News

Letter: Thank you for the 2018 NAEYC Award

Dr. Valora Washington - Council for Professional Recognition
To the members of the NAEYC Men in Education Network (M.E.N.):

I’d like to send out a heartfelt Thank You to all of you for honoring me on Nov. 16 with this year’s Champion for Men and Children Award.

It is a profound honor and privilege to know many of you  and to have worked with you over the years.

It is especially gratifying that it came from a group of people that I admire so much for all of the hard work that you do in the early childhood education field.

Editorial: Men Students Experiencing the NAEYC 2018 Conference in Washington DC

by Dr. Jill Klefstad - UW Stout
Last month I had the privilege of presenting at the NAEYC conference in Washington D. C. What was even more of an honor and thrill was that I took two of our male students, Dylan and Andrew, to the conference. Together we presented our research about the dispositions men use to engage children in learning.

For the first time in history the percentage of men in child care increases to highest level

MenTeach.org
(MINNEAPOLIS) – MenTeach has announced for the first time in United States history, the percentage of men working in child care has increased to 6.3%. Since the 1970s the percentages have ranged from 2.1% to 5.9% but has only been above the 6% threshold once in 1975 at 6.2% (U.S. Bureau of Labor Statistics).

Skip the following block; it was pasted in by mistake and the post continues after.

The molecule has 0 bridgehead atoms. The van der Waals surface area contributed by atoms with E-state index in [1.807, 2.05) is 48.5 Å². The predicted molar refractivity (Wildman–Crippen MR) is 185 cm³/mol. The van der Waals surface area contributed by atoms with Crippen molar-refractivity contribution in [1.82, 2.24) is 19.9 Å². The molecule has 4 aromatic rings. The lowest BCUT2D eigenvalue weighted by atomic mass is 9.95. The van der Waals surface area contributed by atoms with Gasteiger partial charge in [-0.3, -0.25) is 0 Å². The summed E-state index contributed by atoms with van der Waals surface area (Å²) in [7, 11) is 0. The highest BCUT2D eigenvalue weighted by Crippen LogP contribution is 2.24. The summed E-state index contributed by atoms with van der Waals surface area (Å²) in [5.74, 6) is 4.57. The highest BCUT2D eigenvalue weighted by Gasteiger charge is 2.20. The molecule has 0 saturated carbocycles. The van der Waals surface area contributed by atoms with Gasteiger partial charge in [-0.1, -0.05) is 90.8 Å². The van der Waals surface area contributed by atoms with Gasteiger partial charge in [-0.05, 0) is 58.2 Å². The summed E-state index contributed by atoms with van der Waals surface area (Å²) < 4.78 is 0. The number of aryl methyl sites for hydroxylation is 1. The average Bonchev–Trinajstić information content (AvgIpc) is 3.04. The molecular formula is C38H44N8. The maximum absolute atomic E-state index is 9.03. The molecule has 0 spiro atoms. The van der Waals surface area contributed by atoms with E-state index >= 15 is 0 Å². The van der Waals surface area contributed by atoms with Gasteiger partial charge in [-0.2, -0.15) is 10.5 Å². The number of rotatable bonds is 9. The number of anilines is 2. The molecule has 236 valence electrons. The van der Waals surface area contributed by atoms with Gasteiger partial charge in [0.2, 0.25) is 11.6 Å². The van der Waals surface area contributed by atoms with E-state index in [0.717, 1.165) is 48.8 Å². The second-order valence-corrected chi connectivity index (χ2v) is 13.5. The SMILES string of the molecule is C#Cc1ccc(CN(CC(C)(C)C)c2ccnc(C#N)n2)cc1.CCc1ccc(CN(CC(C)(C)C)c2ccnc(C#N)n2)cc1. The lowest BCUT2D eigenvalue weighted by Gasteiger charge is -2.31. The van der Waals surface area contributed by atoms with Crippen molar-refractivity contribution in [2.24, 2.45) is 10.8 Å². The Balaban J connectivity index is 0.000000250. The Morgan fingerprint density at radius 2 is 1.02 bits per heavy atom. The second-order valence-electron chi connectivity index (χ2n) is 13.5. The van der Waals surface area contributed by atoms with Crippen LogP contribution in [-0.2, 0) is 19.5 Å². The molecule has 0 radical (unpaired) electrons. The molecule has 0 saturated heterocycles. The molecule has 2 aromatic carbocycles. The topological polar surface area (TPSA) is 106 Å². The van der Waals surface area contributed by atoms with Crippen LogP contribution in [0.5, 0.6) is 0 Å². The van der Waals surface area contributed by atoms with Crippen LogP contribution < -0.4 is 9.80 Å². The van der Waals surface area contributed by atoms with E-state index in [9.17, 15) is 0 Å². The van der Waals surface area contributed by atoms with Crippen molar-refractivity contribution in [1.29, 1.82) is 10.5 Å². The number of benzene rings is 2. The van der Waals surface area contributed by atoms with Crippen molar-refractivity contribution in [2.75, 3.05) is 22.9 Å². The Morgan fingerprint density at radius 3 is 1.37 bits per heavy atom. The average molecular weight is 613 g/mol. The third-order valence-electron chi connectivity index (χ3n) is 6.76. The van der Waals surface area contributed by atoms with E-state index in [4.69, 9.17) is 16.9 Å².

Editorial: I am a man and I want to work with children.

Stephen McKinney - North Carolina State University
As I enter my final semester of the Elementary Education MAT program at NC State University, I have found myself reflecting upon my experience and seeking to understand my journey as a man entering the field of EE.  I think back to the beginning – to when I was first deciding if teaching was right for me – to when I read this article that ultimately pushed me to go for it.  

More diversity called for in New Zealand's classrooms - but it's not everything

by Christina Persico - NZ Stuff
Sean Dillon is a Pākeha male - but he's in the minority.

He is a school teacher - a field where three-quarters of the population are female.

New Zealand has 55,020 registered teachers, as at April 2017 - 40,819 of these are women. That is almost three times the 14,201 male teachers educating our children.
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